A Stockholm court has charged two young Swedish nationals of Middle Eastern origin with extortion in connection with the kidnappings of Eritrean asylum seekers.
The two, aged 21 and 18, allegedly demanded money from families living in Sweden for the safe return of loved ones. The suspects, who were arrested in February, have been accused of trying to extort $33,000 (£22,000) in ransom demands.
Eritreans in Sweden have claimed that hundreds of families in their native country have been targeted by kidnappers in the Sinai, according to The Local.
Swedish human rights activist and Radio Erena presenter Meron Estefanos, who has been broadcasting phone conversations with Sinai hostages since January 2011, reportedly tried to stall a ransom negotiation but was told to "save the money for the funeral" of kidnapped victims.
"There is a suspicion that Eritrean refugees have been kidnapped while fleeing the country and that people in Sweden have then been forced to pay for their release," said Krister Peterson, chief prosecutor at the International Public Prosecution Office.
At least seven Swedish Eritrean families were targeted in 2012 by an Eritrean military officer. He took Eritrean hostages and gave their families 24 hours to pay a $7,000 ransom for their release. Failure to pay up would see the victims handed over to kidnap gangs in Egypt.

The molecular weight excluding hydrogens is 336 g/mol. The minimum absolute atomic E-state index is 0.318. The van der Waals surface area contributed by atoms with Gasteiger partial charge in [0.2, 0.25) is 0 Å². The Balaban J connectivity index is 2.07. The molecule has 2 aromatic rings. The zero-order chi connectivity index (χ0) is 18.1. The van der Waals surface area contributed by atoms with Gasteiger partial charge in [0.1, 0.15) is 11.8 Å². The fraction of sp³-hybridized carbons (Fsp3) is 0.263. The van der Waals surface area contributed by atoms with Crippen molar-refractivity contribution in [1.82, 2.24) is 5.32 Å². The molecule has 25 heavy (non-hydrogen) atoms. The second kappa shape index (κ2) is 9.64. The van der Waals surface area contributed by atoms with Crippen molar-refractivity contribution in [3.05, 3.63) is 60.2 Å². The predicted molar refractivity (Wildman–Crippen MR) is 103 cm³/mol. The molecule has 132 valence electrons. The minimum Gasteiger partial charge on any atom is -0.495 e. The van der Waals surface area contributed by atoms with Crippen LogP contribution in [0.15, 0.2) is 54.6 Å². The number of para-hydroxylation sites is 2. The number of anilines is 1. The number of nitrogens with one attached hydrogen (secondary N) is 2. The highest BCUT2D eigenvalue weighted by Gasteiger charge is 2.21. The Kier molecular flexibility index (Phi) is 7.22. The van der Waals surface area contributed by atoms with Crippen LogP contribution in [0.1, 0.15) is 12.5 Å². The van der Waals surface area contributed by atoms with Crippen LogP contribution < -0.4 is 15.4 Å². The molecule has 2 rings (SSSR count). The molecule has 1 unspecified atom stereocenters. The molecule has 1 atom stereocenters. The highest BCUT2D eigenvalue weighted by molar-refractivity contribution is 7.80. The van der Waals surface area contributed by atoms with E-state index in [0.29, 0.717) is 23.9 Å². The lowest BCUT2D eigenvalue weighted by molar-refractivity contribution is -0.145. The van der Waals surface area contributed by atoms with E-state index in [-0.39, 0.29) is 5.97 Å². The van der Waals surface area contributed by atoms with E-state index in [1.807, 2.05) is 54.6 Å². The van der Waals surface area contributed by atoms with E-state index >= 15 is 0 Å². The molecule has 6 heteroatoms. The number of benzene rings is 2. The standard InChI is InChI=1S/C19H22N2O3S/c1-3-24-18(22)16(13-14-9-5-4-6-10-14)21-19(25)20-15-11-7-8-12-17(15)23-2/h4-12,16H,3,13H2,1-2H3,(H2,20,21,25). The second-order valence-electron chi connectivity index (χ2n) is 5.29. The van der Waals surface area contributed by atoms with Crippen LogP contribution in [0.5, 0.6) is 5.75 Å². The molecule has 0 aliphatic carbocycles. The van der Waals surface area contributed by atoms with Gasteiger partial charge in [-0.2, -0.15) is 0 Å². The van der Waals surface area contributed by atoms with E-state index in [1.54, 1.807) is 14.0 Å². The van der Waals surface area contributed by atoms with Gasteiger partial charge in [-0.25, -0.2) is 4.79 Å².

In the separate case in Stockholm, one of the two suspects facing trial is Palestinian and has links to the region, according to the prosecutor. He has denied the charges, claiming he thought he had collected some sort of "legitimate payment".
In April, Amnesty International put the spotlight on Eritrean asylum-seekers who are kidnapped from Sudanese refugee camps by the local Rashaida tribe, sold on to Bedouin criminals in Egypt's Sinai peninsula and severely abused while held for ransom.
Torture of kidnap victims is carried out routinely in the Sinai and includes severe beating, electrocution, drowning, burning, hanging, amputation, rape and sexual abuse, according to Amnesty's report.
Criminal gangs demand ransom payments of up to $40,000 from the families of the kidnapped. Refugees die from injuries or because their families are unable to pay.
One thousand refugees are held captive in the Sinai, according to Estefanos. About 7,000 people in total may have been tortured and 4,000 may have died as a result of people-trafficking from 2009 to October 2012, according to recent data. A total of 3,000 people disappeared from 2007-11.